Dear Dr. Archer,
My boyfriend and I argue quite a bit. He has wanted to cheat on me for a long time, I can tell. For the past couple of months he hasn't committed to me, but as of last night I got upset with something he said.
He asked the question, "When are you putting the kids to bed?" He said it so sarcastically, and said it again at 10:00, 10:30, 11:00 and 12:00!
I stopped talking to him and just took my children to bed. That's when he realized I wasn't talking to him, so he went back to doing his own thing. He said he wanted to spend time with us, but it didn't look like it.
After I put them to bed I went to lay down to see if he'd come see me, and after a while I got up to see him. We argued about the situation and he knew I was waiting for him to come see me so he just sat there like a lump on a log, watching television.
He didn't like what I was doing, saying I was playing a game he doesn't like to play. He left and hasn't been home since. I'm worried, because this happens often.
I do little things like that to see if he really wants to be with me and that he really does want to spend time with me because most of the time when we argue he says he's only here because of the kids.
I'm always looking for proof that he loves me, and just being here with me isn't going to cut it for me, because he says he's here just because of the kids. That hurts me so much, so I'm always doing things to see if he really wants to be with me. I love him and am crazy about him.
We've been in a relationship for five years, off and on, but in the end we always get back together. I'm always scared he's going to leave me again, going to cheat, talk dirty to other girls, use me, say hurtful things just because he's angry -- all these things stay in my head and I always think about them.
I trust him, just not all the time. I always think when he's gone to school or gone to see his mom or anything away from me that he's doing all these things. I want to be happy with him, but sometimes it just doesn't happen or doesn't last long because of all of my insecurities.
There are two sides to this situation, BUT I will address your role and what you can do to make things better. After all you can only control your actions, not his. You are smart to realize that your insecurities are causing problems.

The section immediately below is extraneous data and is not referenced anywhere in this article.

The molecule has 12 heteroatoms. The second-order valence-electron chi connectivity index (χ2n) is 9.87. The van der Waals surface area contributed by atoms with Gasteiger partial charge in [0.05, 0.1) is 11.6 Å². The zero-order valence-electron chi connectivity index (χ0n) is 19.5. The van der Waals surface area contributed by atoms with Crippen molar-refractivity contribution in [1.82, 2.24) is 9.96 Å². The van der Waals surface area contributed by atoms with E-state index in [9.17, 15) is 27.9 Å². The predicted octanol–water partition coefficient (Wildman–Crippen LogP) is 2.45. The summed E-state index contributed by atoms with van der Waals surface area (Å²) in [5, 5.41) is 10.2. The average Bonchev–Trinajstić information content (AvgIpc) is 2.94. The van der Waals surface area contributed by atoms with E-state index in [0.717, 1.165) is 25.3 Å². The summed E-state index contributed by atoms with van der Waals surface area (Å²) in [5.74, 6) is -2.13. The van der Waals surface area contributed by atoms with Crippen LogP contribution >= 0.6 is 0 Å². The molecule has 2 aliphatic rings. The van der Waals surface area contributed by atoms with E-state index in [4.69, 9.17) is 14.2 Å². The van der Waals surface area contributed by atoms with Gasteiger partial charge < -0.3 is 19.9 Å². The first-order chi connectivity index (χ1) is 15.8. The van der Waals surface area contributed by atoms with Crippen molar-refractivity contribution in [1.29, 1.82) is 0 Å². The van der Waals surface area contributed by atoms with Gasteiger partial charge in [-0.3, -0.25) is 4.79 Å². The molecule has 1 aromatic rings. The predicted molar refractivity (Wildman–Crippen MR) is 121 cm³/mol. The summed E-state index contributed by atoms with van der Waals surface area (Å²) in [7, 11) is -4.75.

He must feel something for you, Erica, for him to keep coming back. However, if you continue playing these immature games with him, I guarantee you will drive him away, and one day he will decide to stay gone, permanently.
Relationships work when they are fun and rewarding. Your jealousy is destroying that.
My advice? Apologize to your boyfriend for treating him so poorly. Tell him you're going to work on your self esteem, not only for him, the relationship, and your children, but also -- and most importantly -- for you. Now, let's get to work. Here are five things I want you to do:
1. Quit twisting reality into imagination. The next time your boyfriend asks you what time you're putting the children to bed, take that as a sign that he wants you all to himself because he wants to spend time with you. DO NOT ignore him and go to bed, waiting on him to come seek you out. That's a sure-fire way to start an argument every time.
2. Quit being so controlling! That's a sign of insecurity, and so is needing to know that your partner really loves you, and asking him over and over again. It's tiring and puts incredible, unnecessary tension into the relationship. Nothing, nothing, nothing is certain in life. Enjoy the here and now.
3. Give the man and the relationship room to breathe! Let him have his alone time, just like you should have yours. It's healthy and can strengthen your relationship.
4. Stop trying to read his mind; it will only cause you more anxiety. Quit asking him what he's thinking. Even if he tells you, you probably won't believe him. Trust him until he proves otherwise.
You’ve given no indication that he has ever cheated on you. Give him the benefit of the doubt. It's the best thing you can do for yourself, for him, for your children and for the relationship.
5. Don't rely on him for reassurance; reassure yourself. Go with the flow of the relationship and enjoy each and every day you have together. Focus on what's good in your relationship. Insecure people constantly look for what's wrong. I challenge you to look for what's right.
You will feel better about yourself, which means your children will have a happier mom and your boyfriend will have a happier mate.
Ok, time to start acting like a responsible, independent woman and mother. Trust me on this one. You have a much greater chance of gaining his love and respect by acting in a mature manner than clinging onto him and playing games.
Remember: no one can control your actions but YOU. Good luck.